Mehidy Hasan Miraz Unfazed by Defeat
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According to Mehidy Hasan Miraz, Bangladesh is not overly concerned about their recent ODI series defeat to Afghanistan. Despite being crushed by 142 runs and Afghanistan securing their first series win against the hosts while breaking a few records, Mehidy believes it was simply a case of “two bad days.” He expressed confidence that Bangladesh can learn from their mistakes and plan better for the upcoming Asia Cup and ODI World Cup, two significant tournaments later this year.
“We had two bad days. We are not worried about it,” Mehidy stated. “We can improve our planning for the Asia Cup and World Cup. Our aim is to win every game, and we will analyze our shortcomings. Losing to Afghanistan doesn’t make us a bad side. It’s normal for a series to go bad.”
Mehidy emphasized that Bangladesh has a strong track record over the past few years, having finished in the top four of the ICC ODI Super League. He believes they can rectify their mistakes from the past two games and perform at a higher level in the upcoming tournaments.
Regarding Tamim Iqbal’s retirement announcement and subsequent reversal, Mehidy dismissed any connection between those events and the defeat in the second ODI. He acknowledged that everyone was surprised by Tamim’s decision, but the team had prepared for the game and the initial shock was temporary.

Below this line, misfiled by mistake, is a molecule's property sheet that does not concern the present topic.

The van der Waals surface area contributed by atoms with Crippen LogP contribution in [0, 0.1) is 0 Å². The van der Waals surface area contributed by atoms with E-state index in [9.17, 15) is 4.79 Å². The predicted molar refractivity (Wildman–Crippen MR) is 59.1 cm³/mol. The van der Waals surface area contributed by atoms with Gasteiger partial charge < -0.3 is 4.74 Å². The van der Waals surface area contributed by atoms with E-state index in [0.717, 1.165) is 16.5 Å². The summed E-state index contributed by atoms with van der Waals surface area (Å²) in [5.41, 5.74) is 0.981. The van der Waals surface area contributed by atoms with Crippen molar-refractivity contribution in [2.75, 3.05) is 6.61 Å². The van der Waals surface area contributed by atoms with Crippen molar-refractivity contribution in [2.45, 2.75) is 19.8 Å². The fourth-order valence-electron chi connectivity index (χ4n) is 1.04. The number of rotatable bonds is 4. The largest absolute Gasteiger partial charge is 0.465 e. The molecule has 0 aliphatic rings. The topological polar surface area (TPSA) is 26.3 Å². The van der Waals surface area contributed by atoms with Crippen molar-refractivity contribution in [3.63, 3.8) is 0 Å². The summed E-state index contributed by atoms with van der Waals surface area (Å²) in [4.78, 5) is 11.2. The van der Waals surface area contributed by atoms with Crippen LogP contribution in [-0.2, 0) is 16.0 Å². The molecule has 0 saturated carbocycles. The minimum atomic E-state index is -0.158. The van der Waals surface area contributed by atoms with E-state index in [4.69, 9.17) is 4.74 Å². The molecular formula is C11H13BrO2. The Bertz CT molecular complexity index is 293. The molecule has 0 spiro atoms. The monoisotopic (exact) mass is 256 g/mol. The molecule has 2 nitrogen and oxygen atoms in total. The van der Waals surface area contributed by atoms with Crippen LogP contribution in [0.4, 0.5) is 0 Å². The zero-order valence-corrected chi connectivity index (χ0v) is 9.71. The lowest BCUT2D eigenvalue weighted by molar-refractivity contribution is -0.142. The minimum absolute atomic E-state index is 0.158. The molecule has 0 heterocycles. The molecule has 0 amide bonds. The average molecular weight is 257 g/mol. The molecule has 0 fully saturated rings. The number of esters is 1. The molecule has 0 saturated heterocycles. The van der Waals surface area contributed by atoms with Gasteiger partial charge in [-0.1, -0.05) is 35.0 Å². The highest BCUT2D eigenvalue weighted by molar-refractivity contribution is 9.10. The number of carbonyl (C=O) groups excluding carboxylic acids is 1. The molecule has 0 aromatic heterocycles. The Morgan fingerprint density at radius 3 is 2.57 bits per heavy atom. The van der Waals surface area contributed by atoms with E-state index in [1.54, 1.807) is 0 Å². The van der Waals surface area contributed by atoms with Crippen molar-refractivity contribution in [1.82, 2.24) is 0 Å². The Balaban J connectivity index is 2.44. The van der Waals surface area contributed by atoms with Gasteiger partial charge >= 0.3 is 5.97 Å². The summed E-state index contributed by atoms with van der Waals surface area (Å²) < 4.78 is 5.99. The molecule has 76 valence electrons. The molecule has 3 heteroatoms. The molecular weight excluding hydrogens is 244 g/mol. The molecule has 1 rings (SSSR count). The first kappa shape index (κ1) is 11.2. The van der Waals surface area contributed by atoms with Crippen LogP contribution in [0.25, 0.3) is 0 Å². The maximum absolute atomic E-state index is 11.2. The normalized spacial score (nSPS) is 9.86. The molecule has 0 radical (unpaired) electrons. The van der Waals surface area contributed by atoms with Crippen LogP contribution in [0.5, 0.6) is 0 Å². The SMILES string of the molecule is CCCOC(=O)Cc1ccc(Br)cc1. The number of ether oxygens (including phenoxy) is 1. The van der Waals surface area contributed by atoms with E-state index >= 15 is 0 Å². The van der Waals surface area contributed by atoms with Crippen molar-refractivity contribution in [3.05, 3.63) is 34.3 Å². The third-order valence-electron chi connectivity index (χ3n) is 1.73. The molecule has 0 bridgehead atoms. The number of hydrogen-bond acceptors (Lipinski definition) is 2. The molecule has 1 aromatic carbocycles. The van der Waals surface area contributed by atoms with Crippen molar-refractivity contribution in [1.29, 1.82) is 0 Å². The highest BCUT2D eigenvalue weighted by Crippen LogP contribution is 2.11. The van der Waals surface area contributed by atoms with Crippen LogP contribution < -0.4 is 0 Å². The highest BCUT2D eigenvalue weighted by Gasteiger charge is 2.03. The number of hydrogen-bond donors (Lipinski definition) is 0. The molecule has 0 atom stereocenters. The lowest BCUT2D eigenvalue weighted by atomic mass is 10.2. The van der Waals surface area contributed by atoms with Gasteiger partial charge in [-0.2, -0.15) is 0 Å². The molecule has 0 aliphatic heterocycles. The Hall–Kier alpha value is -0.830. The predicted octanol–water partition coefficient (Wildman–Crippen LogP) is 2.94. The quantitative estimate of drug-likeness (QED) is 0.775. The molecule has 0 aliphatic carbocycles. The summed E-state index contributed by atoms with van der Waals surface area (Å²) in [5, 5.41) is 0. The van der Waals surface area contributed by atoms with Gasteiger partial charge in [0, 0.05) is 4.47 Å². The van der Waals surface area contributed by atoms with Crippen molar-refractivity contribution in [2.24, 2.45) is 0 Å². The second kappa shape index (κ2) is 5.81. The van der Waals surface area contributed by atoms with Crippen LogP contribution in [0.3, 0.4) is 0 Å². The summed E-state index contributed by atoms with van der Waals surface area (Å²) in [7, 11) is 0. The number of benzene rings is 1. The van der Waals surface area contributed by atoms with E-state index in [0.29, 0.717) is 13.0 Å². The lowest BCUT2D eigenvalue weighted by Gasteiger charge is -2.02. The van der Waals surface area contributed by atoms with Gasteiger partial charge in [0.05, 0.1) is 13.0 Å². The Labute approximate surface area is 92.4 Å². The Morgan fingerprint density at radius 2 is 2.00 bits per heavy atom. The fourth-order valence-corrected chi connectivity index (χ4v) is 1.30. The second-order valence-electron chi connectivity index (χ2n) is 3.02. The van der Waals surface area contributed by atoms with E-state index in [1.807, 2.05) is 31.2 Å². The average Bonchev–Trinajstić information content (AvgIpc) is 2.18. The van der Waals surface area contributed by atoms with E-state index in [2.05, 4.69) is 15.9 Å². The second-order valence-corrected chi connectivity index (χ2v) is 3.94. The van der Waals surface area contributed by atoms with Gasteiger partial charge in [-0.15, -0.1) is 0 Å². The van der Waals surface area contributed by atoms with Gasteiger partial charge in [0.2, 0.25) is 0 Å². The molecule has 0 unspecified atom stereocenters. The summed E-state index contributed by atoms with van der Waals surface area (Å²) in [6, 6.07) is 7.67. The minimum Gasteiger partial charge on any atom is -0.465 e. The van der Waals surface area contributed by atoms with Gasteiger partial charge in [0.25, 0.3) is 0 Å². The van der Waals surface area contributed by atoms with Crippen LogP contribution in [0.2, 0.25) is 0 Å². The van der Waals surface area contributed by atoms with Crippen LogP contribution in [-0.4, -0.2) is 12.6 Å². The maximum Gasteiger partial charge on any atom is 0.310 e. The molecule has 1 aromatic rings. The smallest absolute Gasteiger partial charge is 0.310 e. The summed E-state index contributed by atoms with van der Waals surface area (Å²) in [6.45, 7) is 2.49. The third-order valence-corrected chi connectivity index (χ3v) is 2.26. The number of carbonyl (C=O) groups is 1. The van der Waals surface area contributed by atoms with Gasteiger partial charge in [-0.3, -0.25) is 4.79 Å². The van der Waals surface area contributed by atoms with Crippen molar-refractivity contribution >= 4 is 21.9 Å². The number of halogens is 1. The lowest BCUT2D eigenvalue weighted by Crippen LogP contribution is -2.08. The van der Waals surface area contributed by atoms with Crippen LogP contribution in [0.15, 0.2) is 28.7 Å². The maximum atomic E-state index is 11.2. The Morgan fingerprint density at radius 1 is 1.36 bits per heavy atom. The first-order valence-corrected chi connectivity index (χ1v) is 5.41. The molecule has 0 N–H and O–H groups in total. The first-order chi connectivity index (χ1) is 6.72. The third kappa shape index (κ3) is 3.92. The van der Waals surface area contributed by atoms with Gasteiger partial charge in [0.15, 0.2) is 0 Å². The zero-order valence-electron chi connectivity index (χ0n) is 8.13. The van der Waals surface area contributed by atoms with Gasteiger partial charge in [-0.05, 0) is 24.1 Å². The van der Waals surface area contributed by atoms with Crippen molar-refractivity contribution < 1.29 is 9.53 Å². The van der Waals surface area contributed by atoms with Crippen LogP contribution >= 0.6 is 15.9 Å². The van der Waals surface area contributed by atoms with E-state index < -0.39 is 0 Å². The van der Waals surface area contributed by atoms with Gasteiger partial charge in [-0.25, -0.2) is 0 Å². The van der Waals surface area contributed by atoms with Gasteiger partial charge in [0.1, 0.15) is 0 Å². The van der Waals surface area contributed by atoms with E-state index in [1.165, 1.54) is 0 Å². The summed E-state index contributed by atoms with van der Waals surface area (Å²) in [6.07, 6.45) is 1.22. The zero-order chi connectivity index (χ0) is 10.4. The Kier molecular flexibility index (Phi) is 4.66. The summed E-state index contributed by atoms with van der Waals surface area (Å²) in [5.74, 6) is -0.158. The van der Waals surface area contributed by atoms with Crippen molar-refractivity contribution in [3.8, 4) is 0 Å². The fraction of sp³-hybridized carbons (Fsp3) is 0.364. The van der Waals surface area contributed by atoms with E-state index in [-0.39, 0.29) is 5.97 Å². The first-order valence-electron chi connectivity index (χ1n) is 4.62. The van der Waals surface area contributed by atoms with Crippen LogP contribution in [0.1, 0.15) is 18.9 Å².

Mehidy Hasan Miraz acknowledged that Bangladesh fell behind in the match when they couldn’t contain Afghanistan’s openers, Rahmanullah Gurbaz and Ibrahim Zadran, who put on a massive partnership of 256 runs in just 36 overs.
“We ended up conceding 30-40 runs more than we should have,” Mehidy said. “As a bowling unit, we lacked organization. If our top order had contributed more runs and built a partnership, we could have taken the game deep. However, things became difficult for us when the top order collapsed quickly.”
Despite Afghanistan’s strong start, Bangladesh’s bowlers fought back and managed to restrict the
opposition to just 75 runs in the last 14 overs. This significant slowdown in Afghanistan’s scoring rate prevented them from posting an even more formidable total, considering they were scoring at over ten runs per over before Gurbaz’s dismissal in the 37th over. Mehidy explained that Bangladesh’s decision to bowl first was based on the expectation that the pitch would play better under lights at the Zahur Ahmed Chowdhury Stadium, providing favorable batting conditions for their team.
“We anticipated the wicket to improve at night,” Mehidy said. “In the first game, we batted first after losing the toss, but the wicket was slow and kept low. It improved in the evening, so the captain and coach felt that if we bowled well initially and then batted in the second innings, it would be advantageous for us.”
During their chase, Bangladesh struggled and found themselves at 28 for 3 within the powerplay. The remaining six wickets fell in clusters of three, and once they were reduced to 72 for 6 in the 19th over, the outcome of the game was virtually decided.
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